On Thursday, the Times Publishing Company sold the property which is now the Tampa Bay Times’ southernmost parking lot — an entire block bounded by Fourth and Fifth Streets and Third and Fourth Avenues South– to the NRP Group, a Cleveland-based developer
NRP Group announced Friday that it plans to build on the property a 300-unit, upscale apartment complex within blocks of Bayfront Medical Center, All Children’s Hospital and the University of South Florida St. Petersburg.
According to a story in the Times, NRP and Times Publishing Co. signed a purchase agreement Thursday, with closing scheduled for Aug. 1. Neither side would reveal the sale price, but the land is valued for tax purposes at $2.8 million.
In addition to whatever NRP paid for the property, they also received a warm and fuzzy story in Saturday’s edition of the Tampa Bay Times about how this project is “only one” of its kind in the Tampa Bay area.
Also included in the story are details which read as if they are straight out of a real estate prospectus:
“The NRP project will feature high ceilings, upscale flooring and trendy kitchens, plus common amenities like a swimming pool, coffee bar and fitness center.”
There are also authoritative quotes which sound as if the Times is still trying to convince the buyer what kind of good deal they received:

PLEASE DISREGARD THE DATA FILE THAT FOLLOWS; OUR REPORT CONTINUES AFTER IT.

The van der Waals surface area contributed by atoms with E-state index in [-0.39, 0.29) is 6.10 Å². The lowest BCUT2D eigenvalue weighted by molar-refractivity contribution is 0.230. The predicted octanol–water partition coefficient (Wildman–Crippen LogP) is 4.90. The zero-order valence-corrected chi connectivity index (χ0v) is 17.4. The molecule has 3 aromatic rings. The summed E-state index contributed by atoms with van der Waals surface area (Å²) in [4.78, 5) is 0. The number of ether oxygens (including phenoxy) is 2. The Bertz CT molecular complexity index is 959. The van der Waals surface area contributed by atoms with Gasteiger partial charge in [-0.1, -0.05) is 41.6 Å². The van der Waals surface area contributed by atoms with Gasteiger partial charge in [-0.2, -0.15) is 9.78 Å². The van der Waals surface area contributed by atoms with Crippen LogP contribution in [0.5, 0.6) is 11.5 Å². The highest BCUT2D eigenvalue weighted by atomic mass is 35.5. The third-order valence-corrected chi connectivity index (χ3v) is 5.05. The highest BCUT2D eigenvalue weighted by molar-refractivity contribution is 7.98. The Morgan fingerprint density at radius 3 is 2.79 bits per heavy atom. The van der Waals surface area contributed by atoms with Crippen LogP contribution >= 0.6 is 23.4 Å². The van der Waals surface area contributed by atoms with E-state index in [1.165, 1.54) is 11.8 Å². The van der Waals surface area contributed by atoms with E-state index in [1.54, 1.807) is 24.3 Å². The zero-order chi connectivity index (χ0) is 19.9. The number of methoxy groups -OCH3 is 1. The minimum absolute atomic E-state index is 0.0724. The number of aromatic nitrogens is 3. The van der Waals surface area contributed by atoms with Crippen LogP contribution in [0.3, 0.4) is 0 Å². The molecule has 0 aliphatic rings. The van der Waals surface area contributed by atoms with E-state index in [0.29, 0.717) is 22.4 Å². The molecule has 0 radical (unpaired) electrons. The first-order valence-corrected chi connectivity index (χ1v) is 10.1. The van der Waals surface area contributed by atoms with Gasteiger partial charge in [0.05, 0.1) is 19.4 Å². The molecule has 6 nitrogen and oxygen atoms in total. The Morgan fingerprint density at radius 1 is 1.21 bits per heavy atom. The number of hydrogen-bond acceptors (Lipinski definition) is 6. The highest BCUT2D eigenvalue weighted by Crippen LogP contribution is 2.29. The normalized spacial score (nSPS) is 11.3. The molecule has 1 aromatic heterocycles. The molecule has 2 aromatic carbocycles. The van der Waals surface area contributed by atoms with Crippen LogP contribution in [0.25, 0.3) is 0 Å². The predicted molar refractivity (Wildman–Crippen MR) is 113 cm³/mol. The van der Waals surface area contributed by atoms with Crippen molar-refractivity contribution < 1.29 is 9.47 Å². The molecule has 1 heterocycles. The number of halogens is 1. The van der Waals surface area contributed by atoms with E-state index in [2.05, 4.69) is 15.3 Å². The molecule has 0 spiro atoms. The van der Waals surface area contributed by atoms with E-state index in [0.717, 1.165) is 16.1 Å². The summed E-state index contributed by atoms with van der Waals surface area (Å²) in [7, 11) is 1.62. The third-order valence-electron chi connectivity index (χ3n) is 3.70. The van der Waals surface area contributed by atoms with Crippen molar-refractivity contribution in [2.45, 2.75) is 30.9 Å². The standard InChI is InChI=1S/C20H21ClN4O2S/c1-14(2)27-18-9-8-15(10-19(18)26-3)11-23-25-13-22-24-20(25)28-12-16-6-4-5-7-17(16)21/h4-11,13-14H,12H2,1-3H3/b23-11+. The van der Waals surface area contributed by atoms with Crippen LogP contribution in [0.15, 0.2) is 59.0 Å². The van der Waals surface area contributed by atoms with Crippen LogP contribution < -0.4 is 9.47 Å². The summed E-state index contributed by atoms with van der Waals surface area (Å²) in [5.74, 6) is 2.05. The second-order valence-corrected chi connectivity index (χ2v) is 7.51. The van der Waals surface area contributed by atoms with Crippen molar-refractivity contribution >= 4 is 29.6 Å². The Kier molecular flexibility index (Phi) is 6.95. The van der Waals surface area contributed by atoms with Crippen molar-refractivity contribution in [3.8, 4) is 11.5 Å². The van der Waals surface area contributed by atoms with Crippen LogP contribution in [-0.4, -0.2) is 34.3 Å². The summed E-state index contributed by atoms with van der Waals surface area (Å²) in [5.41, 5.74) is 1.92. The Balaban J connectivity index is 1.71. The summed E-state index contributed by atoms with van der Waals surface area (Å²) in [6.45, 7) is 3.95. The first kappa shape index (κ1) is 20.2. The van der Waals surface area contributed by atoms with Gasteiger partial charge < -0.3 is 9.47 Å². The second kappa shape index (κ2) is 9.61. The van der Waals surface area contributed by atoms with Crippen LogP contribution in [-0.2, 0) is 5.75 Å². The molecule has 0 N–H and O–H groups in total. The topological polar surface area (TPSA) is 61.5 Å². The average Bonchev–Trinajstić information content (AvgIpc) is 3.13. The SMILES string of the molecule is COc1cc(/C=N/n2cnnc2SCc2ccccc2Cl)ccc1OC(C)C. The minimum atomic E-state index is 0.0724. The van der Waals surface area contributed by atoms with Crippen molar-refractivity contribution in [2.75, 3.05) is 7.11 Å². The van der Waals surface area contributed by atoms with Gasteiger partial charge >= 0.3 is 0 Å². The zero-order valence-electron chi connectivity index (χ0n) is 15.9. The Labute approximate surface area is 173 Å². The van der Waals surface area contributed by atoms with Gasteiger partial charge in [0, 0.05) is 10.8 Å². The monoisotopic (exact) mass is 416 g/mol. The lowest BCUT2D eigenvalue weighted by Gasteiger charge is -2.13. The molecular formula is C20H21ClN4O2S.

A full-fledged apartment complex “makes tremendous sense,” said Buddy Sauter, a commercial real estate broker in St. Petersburg.
“We’ve seen the condos fill up like you wouldn’t believe. Fusion has done quite well. I’m seeing strong recovery broadly through small and medium-size businesses.
“They are going to make a lot of money, bring a lot of residents to St. Petersburg, and that’s going to help every business downtown.”
Of course, the real question about this story is where will all of the Times employees park now that the lot has been sold? Not to worry. By contract, the Times will retain control of 300 spaces in the apartment’s four-story garage, which will allow the newspaper to meet parking code requirements for its headquarters building two blocks to the north.
Well, that seals it.
At least the Times didn’t sell to a Malaysian gambling company, like their brethren at the Miami Herald did with their property.
Still, it’s hard to wonder if the Times, not always the loudest booster of real estate development in downtown, would be as enthusiastic about a similar project if they were not on the receiving end of some much-needed cash.
Oh, and one last thing, this sale just added a gallon of gasoline to the conspiratorial fires which suggest the Times can’t wait to unload their headquarters in St. Pete and relocate to Tampa